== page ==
Another difference is the price that is paid. Typically, a buyer can receive a larger discount on a short sale than a foreclosure. The asking price on a short sale is less than what is owed on the loan. A foreclosure asking price is what is owed plus any additional costs and fees. So, for a $200,000 home that has $150,000 of debt remaining but is only worth $125,000 in present market conditions, a short sale would cost a maximum of $150,000. At a foreclosure auction, the same home could sell for well over $125,000 and would likely exceed $150,000 as well. As a result, buyers may notice bigger deals with short sales than with foreclosures.

Of course, foreclosures are generally easier to buy than short sales. Short sales must be actively negotiated with the lender and seller. Foreclosures, by comparison, require no negotiation; one merely has to be the winning bidder at an auction and meet all relevant requirements for the auction.

The Traditional Short Sale Process

Every situation is unique and can vary, but there is a traditional short sell process that most borrowers go through.

  • Contact the lender for information: It may take a few calls to find the right department to handle short sales. You are looking for the decision-maker in the short sale department who can help explain the process that you need to go through in order to start down the road to finding a short sale buyer for your home.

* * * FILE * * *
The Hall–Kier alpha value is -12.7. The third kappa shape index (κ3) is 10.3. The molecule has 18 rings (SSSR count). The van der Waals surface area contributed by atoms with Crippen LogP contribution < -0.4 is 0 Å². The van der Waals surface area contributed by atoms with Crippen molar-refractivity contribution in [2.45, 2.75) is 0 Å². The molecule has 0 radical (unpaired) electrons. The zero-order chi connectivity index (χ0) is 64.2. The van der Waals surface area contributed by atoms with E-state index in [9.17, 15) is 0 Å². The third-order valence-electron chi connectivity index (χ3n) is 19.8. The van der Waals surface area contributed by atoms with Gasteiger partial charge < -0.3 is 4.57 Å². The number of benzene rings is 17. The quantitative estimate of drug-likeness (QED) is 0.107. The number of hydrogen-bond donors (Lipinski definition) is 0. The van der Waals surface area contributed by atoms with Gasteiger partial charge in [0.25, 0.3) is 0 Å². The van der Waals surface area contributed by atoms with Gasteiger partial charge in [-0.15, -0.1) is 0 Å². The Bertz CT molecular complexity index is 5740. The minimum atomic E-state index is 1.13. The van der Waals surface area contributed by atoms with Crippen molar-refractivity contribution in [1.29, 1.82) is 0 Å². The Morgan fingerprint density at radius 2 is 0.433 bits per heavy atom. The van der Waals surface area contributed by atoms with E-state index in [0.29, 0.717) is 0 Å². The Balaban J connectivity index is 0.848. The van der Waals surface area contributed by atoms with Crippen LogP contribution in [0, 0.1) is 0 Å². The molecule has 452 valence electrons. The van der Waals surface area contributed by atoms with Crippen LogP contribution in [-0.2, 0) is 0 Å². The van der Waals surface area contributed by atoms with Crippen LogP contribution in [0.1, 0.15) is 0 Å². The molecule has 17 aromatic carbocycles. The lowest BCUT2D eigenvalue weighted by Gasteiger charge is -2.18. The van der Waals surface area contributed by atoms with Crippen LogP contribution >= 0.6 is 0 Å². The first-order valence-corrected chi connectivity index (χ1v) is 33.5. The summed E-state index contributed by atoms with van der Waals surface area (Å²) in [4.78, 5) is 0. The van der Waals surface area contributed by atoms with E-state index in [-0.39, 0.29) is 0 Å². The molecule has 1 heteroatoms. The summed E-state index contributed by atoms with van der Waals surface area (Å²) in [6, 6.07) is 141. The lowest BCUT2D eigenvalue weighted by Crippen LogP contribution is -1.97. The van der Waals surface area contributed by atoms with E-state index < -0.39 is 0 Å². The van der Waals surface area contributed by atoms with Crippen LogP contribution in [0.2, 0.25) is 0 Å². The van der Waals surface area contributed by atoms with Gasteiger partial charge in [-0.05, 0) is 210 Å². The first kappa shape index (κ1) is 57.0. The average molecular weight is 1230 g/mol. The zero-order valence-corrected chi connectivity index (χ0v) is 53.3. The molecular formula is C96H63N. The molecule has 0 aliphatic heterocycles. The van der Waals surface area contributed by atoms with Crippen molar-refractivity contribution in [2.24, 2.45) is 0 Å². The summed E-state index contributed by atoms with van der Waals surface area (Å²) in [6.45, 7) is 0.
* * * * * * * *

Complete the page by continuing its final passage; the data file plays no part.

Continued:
• Market your property and find a buyer: Most lenders are going to require that you get a real estate agent who can market your property in the listing services. Find a real estate agent who is familiar with the short sale process and has a lot of experience handling the package of paperwork that must be done in order for the process to move forward. There are certain short sale procedures that must be followed, and a competent real estate agent can help you with that.
  • Negotiating an agreement: It must be clearly spelled out in your purchase and sale agreement that the home is set for a possible short sale. In other words, the potential buyer needs to understand that there are certain short sale rules that the bank or mortgage company is requiring you to follow. Most buyers will be able to understand because their own agent should have provided them with help and information about the process of buying a pre-foreclosure short sale.
  • Put together a short sale package for your lender: Many homeowners get confused about this process unless they are using a real estate specialist who understands the foreclosure short sale procedures. Remember that you are hiring an agent so that they can be a negotiator on your behalf, but also because they are experts at managing these short sale lists of paperwork. Here are some examples of the types of paperwork you will need in your package: